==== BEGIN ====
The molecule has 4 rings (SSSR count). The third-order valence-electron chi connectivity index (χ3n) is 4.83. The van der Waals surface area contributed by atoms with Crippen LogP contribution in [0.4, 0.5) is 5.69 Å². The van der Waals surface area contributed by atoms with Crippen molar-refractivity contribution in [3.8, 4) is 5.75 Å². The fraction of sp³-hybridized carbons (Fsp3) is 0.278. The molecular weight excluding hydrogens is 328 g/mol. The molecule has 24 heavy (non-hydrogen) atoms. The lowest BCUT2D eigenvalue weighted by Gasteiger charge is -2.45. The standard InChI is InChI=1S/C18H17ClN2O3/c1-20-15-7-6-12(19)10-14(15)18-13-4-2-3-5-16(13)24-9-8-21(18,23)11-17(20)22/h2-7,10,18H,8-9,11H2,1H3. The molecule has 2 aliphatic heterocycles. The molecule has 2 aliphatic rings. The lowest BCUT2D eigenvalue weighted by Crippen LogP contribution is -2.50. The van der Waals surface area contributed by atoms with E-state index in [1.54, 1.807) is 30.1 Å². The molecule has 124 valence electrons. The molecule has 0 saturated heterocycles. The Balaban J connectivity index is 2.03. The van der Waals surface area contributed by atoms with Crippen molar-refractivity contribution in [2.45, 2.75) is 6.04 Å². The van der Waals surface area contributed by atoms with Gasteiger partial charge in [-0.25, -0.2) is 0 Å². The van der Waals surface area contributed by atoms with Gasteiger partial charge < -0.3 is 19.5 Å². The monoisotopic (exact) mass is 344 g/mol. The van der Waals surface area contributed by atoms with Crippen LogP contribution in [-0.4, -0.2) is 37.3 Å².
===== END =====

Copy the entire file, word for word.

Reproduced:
The molecule has 4 rings (SSSR count). The third-order valence-electron chi connectivity index (χ3n) is 4.83. The van der Waals surface area contributed by atoms with Crippen LogP contribution in [0.4, 0.5) is 5.69 Å². The van der Waals surface area contributed by atoms with Crippen molar-refractivity contribution in [3.8, 4) is 5.75 Å². The fraction of sp³-hybridized carbons (Fsp3) is 0.278. The molecular weight excluding hydrogens is 328 g/mol. The molecule has 24 heavy (non-hydrogen) atoms. The lowest BCUT2D eigenvalue weighted by Gasteiger charge is -2.45. The standard InChI is InChI=1S/C18H17ClN2O3/c1-20-15-7-6-12(19)10-14(15)18-13-4-2-3-5-16(13)24-9-8-21(18,23)11-17(20)22/h2-7,10,18H,8-9,11H2,1H3. The molecule has 2 aliphatic heterocycles. The molecule has 2 aliphatic rings. The lowest BCUT2D eigenvalue weighted by Crippen LogP contribution is -2.50. The van der Waals surface area contributed by atoms with E-state index in [1.54, 1.807) is 30.1 Å². The molecule has 124 valence electrons. The molecule has 0 saturated heterocycles. The Balaban J connectivity index is 2.03. The van der Waals surface area contributed by atoms with Crippen molar-refractivity contribution in [2.45, 2.75) is 6.04 Å². The van der Waals surface area contributed by atoms with Gasteiger partial charge in [-0.25, -0.2) is 0 Å². The van der Waals surface area contributed by atoms with Gasteiger partial charge < -0.3 is 19.5 Å². The monoisotopic (exact) mass is 344 g/mol. The van der Waals surface area contributed by atoms with Crippen LogP contribution in [-0.4, -0.2) is 37.3 Å².